The approach seems to be working. Drug and alcohol use in the district has been falling steadily, with just 14 percent of students in 2021 saying they’d used drugs or alcohol in the past month. (Because it’s anonymous and confidential, the California Healthy Kids Survey is generally an accurate reflection of actual substance use at a school, according to the California Department of Education.)

“Our message is that students should avoid it, but we also look at the underlying issues that are leading them to take drugs or alcohol,” said Eric Blanco, a counselor at Righetti High. “Do they need mental health support? Better coping skills? Does their family need support? We try to look at everything.”

‘Our lives will never be the same’

For Lauren Koehler’s stepdaughter, Kaitlin, all it took was one bad day. The bright, outgoing 21-year-old, who aspired to be a counselor for abused women, had not used drugs in two years when she fatally overdosed on fentanyl while visiting her grandmother near Modesto in 2021.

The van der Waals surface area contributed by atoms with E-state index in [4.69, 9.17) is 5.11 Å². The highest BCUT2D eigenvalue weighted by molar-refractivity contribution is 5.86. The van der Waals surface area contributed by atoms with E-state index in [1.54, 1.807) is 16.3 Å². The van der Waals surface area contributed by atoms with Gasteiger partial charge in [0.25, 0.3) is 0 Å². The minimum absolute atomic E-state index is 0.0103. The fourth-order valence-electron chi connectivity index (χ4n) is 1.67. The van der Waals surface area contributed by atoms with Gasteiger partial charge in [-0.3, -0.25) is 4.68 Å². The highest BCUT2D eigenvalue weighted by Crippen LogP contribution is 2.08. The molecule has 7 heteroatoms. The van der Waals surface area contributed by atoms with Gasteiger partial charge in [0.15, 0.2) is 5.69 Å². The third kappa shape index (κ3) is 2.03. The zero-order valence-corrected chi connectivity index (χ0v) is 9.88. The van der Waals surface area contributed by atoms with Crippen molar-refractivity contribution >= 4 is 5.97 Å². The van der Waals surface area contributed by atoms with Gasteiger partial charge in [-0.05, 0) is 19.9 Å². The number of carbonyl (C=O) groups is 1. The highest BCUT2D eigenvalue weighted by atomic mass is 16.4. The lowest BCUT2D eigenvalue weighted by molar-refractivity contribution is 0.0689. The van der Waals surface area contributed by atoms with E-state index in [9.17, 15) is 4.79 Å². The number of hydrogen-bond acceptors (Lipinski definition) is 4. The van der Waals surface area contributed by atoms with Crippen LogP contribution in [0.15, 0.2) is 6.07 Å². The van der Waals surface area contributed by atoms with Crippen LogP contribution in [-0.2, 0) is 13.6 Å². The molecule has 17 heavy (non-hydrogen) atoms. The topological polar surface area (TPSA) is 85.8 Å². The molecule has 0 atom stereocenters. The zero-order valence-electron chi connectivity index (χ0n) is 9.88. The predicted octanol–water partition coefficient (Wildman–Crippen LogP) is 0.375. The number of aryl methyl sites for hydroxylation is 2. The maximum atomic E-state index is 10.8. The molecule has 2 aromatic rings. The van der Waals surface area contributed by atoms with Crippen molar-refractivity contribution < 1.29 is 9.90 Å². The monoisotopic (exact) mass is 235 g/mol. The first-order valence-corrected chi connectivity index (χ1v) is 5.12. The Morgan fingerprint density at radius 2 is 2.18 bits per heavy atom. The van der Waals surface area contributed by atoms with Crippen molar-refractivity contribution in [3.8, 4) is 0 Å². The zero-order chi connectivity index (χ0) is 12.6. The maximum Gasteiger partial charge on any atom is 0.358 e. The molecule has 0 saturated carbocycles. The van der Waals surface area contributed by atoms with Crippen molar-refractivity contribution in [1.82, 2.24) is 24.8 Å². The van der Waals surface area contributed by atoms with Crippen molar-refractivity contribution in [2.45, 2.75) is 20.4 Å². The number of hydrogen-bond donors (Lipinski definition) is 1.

She might have known she was taking fentanyl, Koehler said, but she definitely did not know it could kill her.

“I understand kids are curious. But I don’t think they really get that this will take your life,” Koehler said. “What’s happening right now is horrifying. People are dying. It’s destroying families’ lives. … Our lives will never be the same.”

Comprehensive drug education in middle and high school might — just might — have saved her, her stepmother said. Kaitlin had struggled with drug use and depression since she was 13, and her family has a history of addiction. She had bounced around schools and might not have understood the risks of illicit drugs, despite the interventions of her family, Koehler said.

In April 2021, she was alone one night at her grandmother’s house when she ingested fentanyl, passed out and hit her head on a desk, causing a fatal head injury.

“She was the most compassionate, loving, sweet person. She had everything going for her,” Koehler said. “I don’t think she had any idea what she was doing, how dangerous it was.”

This story originally appeared in EdSource.